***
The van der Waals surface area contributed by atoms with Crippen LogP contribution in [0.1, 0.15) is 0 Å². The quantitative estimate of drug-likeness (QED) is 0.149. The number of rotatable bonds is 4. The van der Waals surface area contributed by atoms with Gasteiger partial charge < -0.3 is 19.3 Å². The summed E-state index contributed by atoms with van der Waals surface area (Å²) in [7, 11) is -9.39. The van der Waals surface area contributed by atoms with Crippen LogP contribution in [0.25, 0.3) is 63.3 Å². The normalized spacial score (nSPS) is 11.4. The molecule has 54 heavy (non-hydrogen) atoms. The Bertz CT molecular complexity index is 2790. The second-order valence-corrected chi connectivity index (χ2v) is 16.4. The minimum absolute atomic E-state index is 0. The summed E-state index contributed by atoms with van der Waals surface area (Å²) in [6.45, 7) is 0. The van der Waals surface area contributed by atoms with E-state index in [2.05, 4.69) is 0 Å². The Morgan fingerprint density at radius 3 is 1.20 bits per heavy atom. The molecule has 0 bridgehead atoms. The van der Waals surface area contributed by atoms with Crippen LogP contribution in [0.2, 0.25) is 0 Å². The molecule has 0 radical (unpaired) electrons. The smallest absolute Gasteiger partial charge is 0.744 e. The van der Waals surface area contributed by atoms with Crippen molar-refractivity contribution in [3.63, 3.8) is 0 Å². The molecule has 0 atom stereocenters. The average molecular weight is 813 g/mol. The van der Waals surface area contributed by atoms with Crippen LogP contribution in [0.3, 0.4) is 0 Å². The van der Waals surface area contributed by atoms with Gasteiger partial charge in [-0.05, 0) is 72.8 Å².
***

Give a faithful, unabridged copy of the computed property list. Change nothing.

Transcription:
The van der Waals surface area contributed by atoms with Crippen LogP contribution in [0.1, 0.15) is 0 Å². The quantitative estimate of drug-likeness (QED) is 0.149. The number of rotatable bonds is 4. The van der Waals surface area contributed by atoms with Gasteiger partial charge < -0.3 is 19.3 Å². The summed E-state index contributed by atoms with van der Waals surface area (Å²) in [7, 11) is -9.39. The van der Waals surface area contributed by atoms with Crippen LogP contribution in [0.25, 0.3) is 63.3 Å². The normalized spacial score (nSPS) is 11.4. The molecule has 54 heavy (non-hydrogen) atoms. The Bertz CT molecular complexity index is 2790. The second-order valence-corrected chi connectivity index (χ2v) is 16.4. The minimum absolute atomic E-state index is 0. The summed E-state index contributed by atoms with van der Waals surface area (Å²) in [6.45, 7) is 0. The van der Waals surface area contributed by atoms with E-state index in [2.05, 4.69) is 0 Å². The Morgan fingerprint density at radius 3 is 1.20 bits per heavy atom. The molecule has 0 bridgehead atoms. The van der Waals surface area contributed by atoms with Crippen LogP contribution in [0.2, 0.25) is 0 Å². The molecule has 0 radical (unpaired) electrons. The smallest absolute Gasteiger partial charge is 0.744 e. The van der Waals surface area contributed by atoms with Crippen molar-refractivity contribution in [3.63, 3.8) is 0 Å². The molecule has 0 atom stereocenters. The average molecular weight is 813 g/mol. The van der Waals surface area contributed by atoms with Crippen LogP contribution in [0.3, 0.4) is 0 Å². The van der Waals surface area contributed by atoms with Gasteiger partial charge in [-0.05, 0) is 72.8 Å².